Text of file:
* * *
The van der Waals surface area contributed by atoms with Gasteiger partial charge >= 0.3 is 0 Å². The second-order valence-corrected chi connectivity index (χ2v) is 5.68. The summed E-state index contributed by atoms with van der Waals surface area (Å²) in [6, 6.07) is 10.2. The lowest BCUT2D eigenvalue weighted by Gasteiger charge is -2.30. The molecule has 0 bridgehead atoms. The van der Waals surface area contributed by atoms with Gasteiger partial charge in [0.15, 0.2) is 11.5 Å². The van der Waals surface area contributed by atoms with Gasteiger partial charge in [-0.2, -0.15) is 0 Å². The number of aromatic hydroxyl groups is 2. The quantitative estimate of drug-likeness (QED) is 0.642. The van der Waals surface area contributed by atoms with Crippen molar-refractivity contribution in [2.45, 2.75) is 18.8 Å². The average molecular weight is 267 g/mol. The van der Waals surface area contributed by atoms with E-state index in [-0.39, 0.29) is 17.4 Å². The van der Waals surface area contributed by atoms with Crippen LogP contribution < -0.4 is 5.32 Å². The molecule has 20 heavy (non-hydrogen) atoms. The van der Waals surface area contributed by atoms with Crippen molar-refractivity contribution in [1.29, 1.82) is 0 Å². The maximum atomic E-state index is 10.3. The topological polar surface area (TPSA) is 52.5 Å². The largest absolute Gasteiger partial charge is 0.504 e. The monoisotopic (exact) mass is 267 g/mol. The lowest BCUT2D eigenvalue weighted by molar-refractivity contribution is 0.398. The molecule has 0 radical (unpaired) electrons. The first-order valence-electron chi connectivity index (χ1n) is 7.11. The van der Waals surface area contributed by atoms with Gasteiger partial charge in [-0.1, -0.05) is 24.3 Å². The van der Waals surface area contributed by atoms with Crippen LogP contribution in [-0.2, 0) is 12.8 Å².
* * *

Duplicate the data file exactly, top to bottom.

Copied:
The van der Waals surface area contributed by atoms with Gasteiger partial charge >= 0.3 is 0 Å². The second-order valence-corrected chi connectivity index (χ2v) is 5.68. The summed E-state index contributed by atoms with van der Waals surface area (Å²) in [6, 6.07) is 10.2. The lowest BCUT2D eigenvalue weighted by Gasteiger charge is -2.30. The molecule has 0 bridgehead atoms. The van der Waals surface area contributed by atoms with Gasteiger partial charge in [0.15, 0.2) is 11.5 Å². The van der Waals surface area contributed by atoms with Gasteiger partial charge in [-0.2, -0.15) is 0 Å². The number of aromatic hydroxyl groups is 2. The quantitative estimate of drug-likeness (QED) is 0.642. The van der Waals surface area contributed by atoms with Crippen molar-refractivity contribution in [2.45, 2.75) is 18.8 Å². The average molecular weight is 267 g/mol. The van der Waals surface area contributed by atoms with E-state index in [-0.39, 0.29) is 17.4 Å². The van der Waals surface area contributed by atoms with Crippen LogP contribution < -0.4 is 5.32 Å². The molecule has 20 heavy (non-hydrogen) atoms. The van der Waals surface area contributed by atoms with Crippen molar-refractivity contribution in [1.29, 1.82) is 0 Å². The maximum atomic E-state index is 10.3. The topological polar surface area (TPSA) is 52.5 Å². The largest absolute Gasteiger partial charge is 0.504 e. The monoisotopic (exact) mass is 267 g/mol. The lowest BCUT2D eigenvalue weighted by molar-refractivity contribution is 0.398. The molecule has 0 radical (unpaired) electrons. The first-order valence-electron chi connectivity index (χ1n) is 7.11. The van der Waals surface area contributed by atoms with Gasteiger partial charge in [-0.1, -0.05) is 24.3 Å². The van der Waals surface area contributed by atoms with Crippen LogP contribution in [-0.2, 0) is 12.8 Å².